BEIRUT (AP) - Thousands of defiant Syrians chanting "We are not afraid!" were met by security forces firing bullets and tear gas Friday in a crackdown on nationwide protests that left 42 people dead - many of them villagers trying to break an army blockade of the southern city where the six-week uprising began.
President Bashar Assad again unleashed deadly force in a determined effort to crush the revolt, the gravest challenge to his family's 40-year ruling dynasty.
Although still in control, he will struggle to recover legitimacy at home and abroad if he manages to stay in power. The United States slapped three top officials in his regime - including his brother - with sanctions and nations agreed to launch a U.N.-led investigation of Syria's crackdown.
Human rights groups say about 500 people have been killed since the uprising began.
Many of the 42 people killed Friday were in Daraa, said human rights activist Mustafa Osso, whose Syria-based group compiles casualty lists from the crackdown. He told The Associated Press that the death toll could rise,
Thousands of people from the outskirts of Daraa tried to break the military siege on the town Friday, but security forces opened fire, witnesses and human rights groups said.
A witness in Daraa said residents stayed indoors because the city has been under siege by the military since Monday, when thousands of soldiers backed by tanks and snipers stormed in. People were too afraid even to venture out to mosques for prayers, the witness said.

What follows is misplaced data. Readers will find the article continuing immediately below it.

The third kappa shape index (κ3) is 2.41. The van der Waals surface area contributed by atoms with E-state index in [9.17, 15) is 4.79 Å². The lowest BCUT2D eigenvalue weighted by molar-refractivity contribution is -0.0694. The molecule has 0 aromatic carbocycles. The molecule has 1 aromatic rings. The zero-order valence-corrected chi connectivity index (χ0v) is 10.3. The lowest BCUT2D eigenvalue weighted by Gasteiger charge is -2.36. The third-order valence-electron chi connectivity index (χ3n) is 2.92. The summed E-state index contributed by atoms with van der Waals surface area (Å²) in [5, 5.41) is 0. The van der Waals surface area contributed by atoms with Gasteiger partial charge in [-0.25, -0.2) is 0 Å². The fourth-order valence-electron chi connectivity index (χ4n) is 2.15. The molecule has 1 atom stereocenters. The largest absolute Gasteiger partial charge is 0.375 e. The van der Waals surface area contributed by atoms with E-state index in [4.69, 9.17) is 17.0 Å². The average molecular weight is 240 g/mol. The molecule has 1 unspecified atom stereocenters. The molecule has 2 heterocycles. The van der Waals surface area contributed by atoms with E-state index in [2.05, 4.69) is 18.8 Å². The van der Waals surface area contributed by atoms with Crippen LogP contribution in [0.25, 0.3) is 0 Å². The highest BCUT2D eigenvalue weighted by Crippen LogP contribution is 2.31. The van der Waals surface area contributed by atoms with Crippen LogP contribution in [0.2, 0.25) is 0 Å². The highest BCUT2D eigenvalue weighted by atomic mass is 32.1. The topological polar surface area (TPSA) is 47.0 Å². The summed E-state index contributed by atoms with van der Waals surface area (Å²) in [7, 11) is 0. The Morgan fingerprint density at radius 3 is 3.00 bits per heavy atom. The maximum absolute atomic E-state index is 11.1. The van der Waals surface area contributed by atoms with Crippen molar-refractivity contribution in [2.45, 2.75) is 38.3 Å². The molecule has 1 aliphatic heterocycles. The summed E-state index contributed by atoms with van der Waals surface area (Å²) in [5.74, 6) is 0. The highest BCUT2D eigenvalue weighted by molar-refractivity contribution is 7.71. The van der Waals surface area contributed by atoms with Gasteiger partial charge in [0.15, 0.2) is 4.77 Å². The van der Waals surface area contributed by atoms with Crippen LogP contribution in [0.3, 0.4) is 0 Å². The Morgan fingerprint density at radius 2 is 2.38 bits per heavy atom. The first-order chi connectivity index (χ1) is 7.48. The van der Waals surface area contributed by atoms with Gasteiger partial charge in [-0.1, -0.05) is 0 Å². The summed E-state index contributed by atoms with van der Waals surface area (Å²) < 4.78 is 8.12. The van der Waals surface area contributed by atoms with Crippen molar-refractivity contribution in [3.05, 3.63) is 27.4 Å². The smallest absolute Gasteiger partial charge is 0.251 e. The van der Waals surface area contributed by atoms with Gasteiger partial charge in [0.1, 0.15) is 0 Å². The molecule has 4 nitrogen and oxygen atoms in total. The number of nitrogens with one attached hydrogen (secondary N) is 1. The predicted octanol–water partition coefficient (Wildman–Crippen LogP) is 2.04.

"We are in our houses but our hearts are in the mosques," the witness said, speaking by satellite telephone and asking that his name not be used for fear of reprisals.
A devastating picture was emerging of Daraa - which has been without electricity, water and telephones since Monday - as residents fled to neighboring countries. The uprising began in Daraa in mid-March, sparked by the arrest of teenagers who scrawled anti-regime graffiti on a wall.
"Nobody can move in (Daraa). They have snipers on the high roofs," a resident told the AP using a satellite phone. "They are firing at everything."
At the Jordanian side of the Syrian border, several Daraa residents who had just crossed said there is blood on the streets of the city.
"Gunfire is heard across the city all the time," one man said, asking that his name not be used for fear of retribution. "People are getting killed in the streets by snipers if they leave their homes."
An AP reporter at the border heard gunfire and saw smoke rising from different areas just across the frontier. Residents said the shooting has been constant for three weeks.
Syria has banned nearly all foreign media and restricted access to trouble spots, making it almost impossible to verify the dramatic events shaking one of the most authoritarian, anti-Western regimes in the Arab world.